An expert committee under the Japanese government concluded last week that the country must be able to use its missile interceptors to shoot down ballistic missiles aimed at the United States.
The Yomiuri daily cited government sources as saying that the joint exercise "aims to improve cooperation between the Self-Defense Forces and U.S. forces, which is essential for missile defense."
The site of the exercise may be the Sea of Japan using the scenario of a missile attack by North Korea, the paper said.
North Korea became one of Tokyo's biggest security worries after it test-fired a long-range ballistic missile over Japan in 1998, prompting Tokyo to begin researching missile defense.
Japan's determination to boost its missile defenses was strengthened after Pyongyang conducted a series of ballistic missile tests in July 2006, and an underground nuclear test explosion three months later.
Earlier this year Shinzo Abe, who has been vying for stronger military ties with the Pentagon since his election as premier in September 2006, used his Liberal Democratic Party's parliamentary majority to push for a national referendum on the broader use of the Japanese military.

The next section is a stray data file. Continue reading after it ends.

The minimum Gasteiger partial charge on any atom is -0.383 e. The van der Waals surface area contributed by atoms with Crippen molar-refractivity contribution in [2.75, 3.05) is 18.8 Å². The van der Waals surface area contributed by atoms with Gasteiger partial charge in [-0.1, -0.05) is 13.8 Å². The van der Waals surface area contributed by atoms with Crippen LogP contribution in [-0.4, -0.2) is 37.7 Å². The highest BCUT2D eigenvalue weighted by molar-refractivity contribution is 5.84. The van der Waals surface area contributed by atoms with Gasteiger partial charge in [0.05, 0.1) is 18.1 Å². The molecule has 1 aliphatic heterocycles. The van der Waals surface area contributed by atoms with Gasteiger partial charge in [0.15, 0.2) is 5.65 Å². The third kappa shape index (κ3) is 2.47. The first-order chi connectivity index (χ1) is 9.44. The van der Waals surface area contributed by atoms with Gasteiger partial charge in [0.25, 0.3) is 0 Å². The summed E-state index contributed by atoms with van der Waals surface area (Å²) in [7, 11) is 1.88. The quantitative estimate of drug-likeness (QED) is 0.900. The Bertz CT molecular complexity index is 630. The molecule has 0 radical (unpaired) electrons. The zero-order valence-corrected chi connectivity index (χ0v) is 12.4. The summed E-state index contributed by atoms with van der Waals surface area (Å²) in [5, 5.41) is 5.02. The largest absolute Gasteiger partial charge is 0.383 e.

The pervading view in Japan's leadership is that outdated legislation hampers its cooperation with its ally the United States on a joint ballistic missile defense program, because the country is limited to cooperating in the early detection of potential missile launches by "rogue states" - in particular North Korea - but is unable to shoot down missiles.
During the exercise, the Maritime Self-Defense Force (MSDF) will deploy one of its five Aegis-equipped destroyer vessels, Kongo, which will team with U.S. Navy Aegis-equipped vessels that have SM-3 capabilities.
The U.S. SM-3 interceptor missiles are designed to intercept incoming ballistic missiles in mid-trajectory at altitudes up to 300 kilometers (about 190 miles).
"The exercise, which will be the practical start of the Japan-U.S. missile defense system, will be held after the Kongo holds its first test-fire exercises off Hawaii in December," the paper said.
By 2011, Japan plans to deploy a two-tier missile shield combining sea and land-based systems.
The land-based part of the shield comprises the U.S. Patriot PAC-3 systems, which will be deployed at four ground-to-air missile units and set to shoot down missiles before they hit the ground.
Under a December 2004 missile defense cooperation arrangement with the U.S., Japan deployed a high-resolution radar last year that can detect incoming missiles at the Air Self-Defense Force's Shariki base in Tsugaru, about 360 miles northeast of Tokyo.